SEO Best Practices: The Essentials for 2015

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Search Engine Optimization or “SEO” is the process of designing your website and marketing strategy to get high quality, un-paid traffic from Search Engines to your website.

Several years ago, the term “SEO” conjured up an image of shady characters working in dimly lit back rooms to “trick” search engines into ranking a site’s pages higher – but those days are long gone. Nowadays, paying for links to your site, hiding content, keyword stuffing or deceptive “black-hat” practices are much more likely to hurt your site than help.

In this article, we will discuss basic SEO best practices that will help you boost the authority of your site on the web, and as a result, increase the value and visibility of your business.

What Search Engines Want

A good place to start thinking about SEO is to consider the goals of Search Engines companies. In order to keep people coming back, Google and other search engines want to display the best, highest-quality results for any given search query.

So, your strategy for SEO should:

  1. Make sure that the pages of your site actually do have the best, highest-quality content for keywords relevant to your site.
  2. Make sure that Google and other search engines are aware that #1 is true.

That begs the question – What defines high-quality content? Over the past few years, Google and other searches engines have gotten much smarter about understanding both website content and user experience. Google has published clear quality guidelines that are a great framework to abide by.

The good news is that for the most part, what’s good for your visitors will also help your search rankings.

Quality Experience

The first part of quality is making sure that your site is reputable. Your site must be free of spam, malware and other problems. Excessive ads or pages filled with nothing but links are signs that your site is not reputable. And, as mentioned above, any deceptive practices are another sign of a bad-quality site. If you sign up for notifications in Google Webmaster tools they will tell you if they detect any issues on your site.

Another measure of high quality is a fast site. Faster is clearly a better user experience. And, studies have shown that a faster site also converts better. A study by Akamai reports that 47% of people expect a web page to load in two seconds or less. What’s more, just a one-second delay in page load time results in a 7% decline in sales (source). Several years ago Google started factoring in site speed into search result rankings, so delivering on this has never been more crucial to site visibility. Alexa’s SEO Audit Tool can crawl your whole site and flag your site’s slowest pages to make sure your performance is optimized.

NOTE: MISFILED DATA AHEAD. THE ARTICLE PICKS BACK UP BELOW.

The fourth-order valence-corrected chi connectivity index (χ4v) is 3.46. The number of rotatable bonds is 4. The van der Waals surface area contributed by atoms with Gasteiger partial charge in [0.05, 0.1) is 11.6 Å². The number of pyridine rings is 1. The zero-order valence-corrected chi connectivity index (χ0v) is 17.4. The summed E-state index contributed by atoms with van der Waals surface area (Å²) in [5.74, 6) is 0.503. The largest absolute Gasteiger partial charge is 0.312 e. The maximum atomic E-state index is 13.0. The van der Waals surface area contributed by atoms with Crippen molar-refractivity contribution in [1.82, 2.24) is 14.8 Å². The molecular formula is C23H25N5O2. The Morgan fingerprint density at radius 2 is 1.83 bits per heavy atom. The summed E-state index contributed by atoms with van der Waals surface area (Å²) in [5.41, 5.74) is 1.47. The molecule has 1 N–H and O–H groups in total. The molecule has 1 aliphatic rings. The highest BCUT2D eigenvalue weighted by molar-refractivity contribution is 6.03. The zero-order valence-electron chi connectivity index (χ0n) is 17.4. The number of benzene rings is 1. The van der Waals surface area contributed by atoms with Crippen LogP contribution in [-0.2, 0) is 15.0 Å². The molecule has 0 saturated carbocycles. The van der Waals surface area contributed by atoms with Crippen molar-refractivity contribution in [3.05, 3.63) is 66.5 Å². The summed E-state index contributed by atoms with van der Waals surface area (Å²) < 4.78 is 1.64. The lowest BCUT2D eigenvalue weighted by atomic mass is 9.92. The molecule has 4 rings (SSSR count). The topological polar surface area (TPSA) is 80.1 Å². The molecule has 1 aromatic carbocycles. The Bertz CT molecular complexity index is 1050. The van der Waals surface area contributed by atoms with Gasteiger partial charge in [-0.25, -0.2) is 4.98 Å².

For people searching from a mobile device, a measure of quality content is that the site is mobile-friendly. Google began labeling mobile optimized sites in search results this fall, presumably giving ranking preference to those that are responsive. With 1/3 of search result clicks going to the top organic result, the need to perform well in organic search has never been more crucial. You should make sure your site renders well on tablets and phones to maximize web traffic from mobile searches.

Freshness is also a factor. A site that hasn’t been updated in months or years is most likely lower quality. With out of date content, this also probably means the site hasn’t earned any new inbound links. Without a good “freshness factor”, search engines will likely pass over a site for newer, more current content.

Spelling errors and broken links are signs of bad quality. The Alexa Site Audit regularly monitors your site for broken links, which are bad both for your visitors and for SEO.

Quality Content

Quality content is copy that is original, clearly written, and relevant to the user’s search query. Writing good copy is hard work, so you need to make the copy as effective as possible in making the connection between what people are searching for and the pages of your website.

The pages of your site should be, for the most part, focused on individual topics – not individual keywords. But it is important that the content include the keywords or phrases you want to rank for in search engines naturally in the text.

The process of picking the right keywords – Keyword Research – is one of the most important parts of SEO and is a big topic unto itself. But some questions to get answers to are:

  • What keywords do people who are genuinely interested in my topic/product/service/organization use when searching?
  • What keyword phrases are currently driving traffic to my site?
  • What keyword phrases are driving traffic to my competitors’ sites?
  • How often do people search for certain keyword phrases?